On June 29, 2023, the Supreme Court of the United States issued three opinions. Of them, Groff v. DeJoy (“Groff”),in which the Court unanimously revised the standard for determining whether accommodating an employee’s religious beliefs would constitute an “undue hardship” under Title VII of the Civil Rights Act of 1964 (“Title VII”), will have the most immediate impact on employers. In Groff, the Court held that employers cannot deny a religious accommodation by demonstrating that it would result in only more than a de minimis cost, but rather must demonstrate that it would result in a substantial cost.
How Did We Get Here?
Groff, a postal worker, sued because his employer, the United States Postal Service (USPS), refused to exempt him from a scheduling practice that required all employees at his location to work on Sundays. Groff sued USPS alleging religious discrimination in violation of Title VII and lost on summary judgment. On appeal, the U.S. Court of Appeals for the Third Circuit affirmed, finding that the USPS had demonstrated that accommodating Groff’s objection to Sunday shifts imposed a burden on other workers and thus carried more than a de minimis cost, thereby satisfying a standard established by the Supreme Court more than 45 years ago in Trans World Airlines, Inc. v. Hardison.
In that 1977 case, the Supreme Court concluded that providing the plaintiff Saturdays off in contravention to seniority rights under a collective bargaining agreement to accommodate his religious beliefs would cause the defendant-employer to “bear more than a de minimis cost.” Thereafter, lower courts repeatedly invoked the phrase in upholding the denial of accommodations and finding undue hardship when employers demonstrated that a requested accommodation would pose more than a de minimis cost.
Both parties before the Court in Groff agreed that the de minimis standard is not correct but differed in their proposed alternative language. Groff proposed that the Supreme Court adopt the Americans with Disabilities Act (ADA) standard for demonstrating undue hardship, i.e., a “significant difficulty or expense.” USPS asked the Court to adopt the EEOC’s interpretation of the undue hardship standard for religious accommodations, i.e., the de minimis cost standard mentioned in Hardison. While agreeing that the so-called de minimis standard was an erroneous interpretation of its Hardison decision, the Court rejected both of the proffered alternatives – it refused to apply the ADA standard to Title VII religious discrimination claims and declined to “ratify in toto” the EEOC’s interpretation. Instead, it carved out a middle ground.
The Court ruled that “Title VII requires an employer that denies a religious accommodation to show that the burden of granting an accommodation would result in substantial increased costs in relation to the conduct of its particular business.”
What is the difference between “substantial” and “significant”?
Under the decision, lower courts must decide what constitutes an undue hardship under Title VII, i.e., “substantial increased costs,” on a case-by-case basis. Courts must now analyze context and “all relevant factors. . ., including the particular accommodations at issue and their practical impact in light of the nature, ‘size and operating cost of [an] employer.’” The Court’s decision does not, however, direct judges to follow the case law established by litigation of claims brought pursuant to the ADA.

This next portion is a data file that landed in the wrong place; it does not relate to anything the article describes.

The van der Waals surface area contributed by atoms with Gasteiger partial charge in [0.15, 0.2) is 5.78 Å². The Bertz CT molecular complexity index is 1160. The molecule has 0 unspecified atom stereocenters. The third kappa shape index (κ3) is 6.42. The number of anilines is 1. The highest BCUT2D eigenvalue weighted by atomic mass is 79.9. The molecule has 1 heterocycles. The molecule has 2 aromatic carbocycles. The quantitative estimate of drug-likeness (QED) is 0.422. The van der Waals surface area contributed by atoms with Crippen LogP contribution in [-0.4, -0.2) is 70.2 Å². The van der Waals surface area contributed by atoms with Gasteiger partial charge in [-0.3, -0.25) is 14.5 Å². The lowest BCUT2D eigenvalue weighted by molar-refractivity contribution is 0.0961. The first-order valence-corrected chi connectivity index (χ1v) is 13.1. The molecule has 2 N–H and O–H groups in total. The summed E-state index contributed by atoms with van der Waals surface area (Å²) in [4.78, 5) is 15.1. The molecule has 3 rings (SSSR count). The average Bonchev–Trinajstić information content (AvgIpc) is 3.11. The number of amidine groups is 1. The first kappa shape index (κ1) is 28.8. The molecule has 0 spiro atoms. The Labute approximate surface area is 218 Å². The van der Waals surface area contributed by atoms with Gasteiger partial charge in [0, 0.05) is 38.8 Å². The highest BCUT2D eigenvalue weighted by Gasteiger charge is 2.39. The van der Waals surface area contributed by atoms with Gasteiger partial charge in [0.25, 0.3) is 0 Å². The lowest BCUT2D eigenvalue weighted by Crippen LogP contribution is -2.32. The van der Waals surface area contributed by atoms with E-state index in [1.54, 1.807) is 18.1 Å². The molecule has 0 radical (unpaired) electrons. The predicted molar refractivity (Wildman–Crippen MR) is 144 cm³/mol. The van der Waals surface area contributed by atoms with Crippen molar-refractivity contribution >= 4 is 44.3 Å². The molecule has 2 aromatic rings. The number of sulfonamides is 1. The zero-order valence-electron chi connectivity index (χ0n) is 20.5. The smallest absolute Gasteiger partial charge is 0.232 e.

Imposing on Coworkers Can Be a Hardship for Employers
Of importance, although it heightened the standard for denying a religious accommodation request, the Court found that the impact of an accommodation on other employees may still be sufficient to demonstrate a hardship on an employer to the extent that such impact affects the conduct of the business.
While the majority opinion pays scant attention to this factor, Justice Sotomayor’s concurring opinion buttresses the conclusion that the effects an accommodation for one employee may have on coworkers are germane to analyzing whether a requested accommodation is reasonable. Her opinion states that a plain-language reading of Title VII’s requirement that employers be spared an “‘undue hardship on the conduct of the employer’s business’” encompasses workforce management and employee performance concerns. Suggesting that employers may weigh proposed accommodations with respect to their impact on other employees and not just business operations as a whole, Sotomayor aptly notes that, “for many businesses, labor is more important to the conduct of the business than any other factor.”
Nevertheless, the Court made clear that an employer cannot show an undue hardship by pointing to coworker animosity to a particular religion, to religion in general, or to accommodating religious practice. The Court further noted that it would not be enough for an employer to simply conclude, for example, that forcing other employees to work overtime would be sufficient to show an undue hardship. An employer would need to look at other options, such as voluntary shift swapping. How far this goes, however, remains unclear and it will be up to the lower courts to further elucidate this new standard on a case-by-case basis.
Although the majority opinion states that “a good deal of the EEOC’s guidance in this area is sensible and will, in all likelihood, be unaffected” by the result in Groff, we will monitor and provide further advice if and when the EEOC issues updated guidance on this issue. In the meantime, employers facing requests for religious accommodations under Title VII should consider whether granting those requests and/or implementing any measure of accommodations would impose an identifiable substantial increase in costs to their business.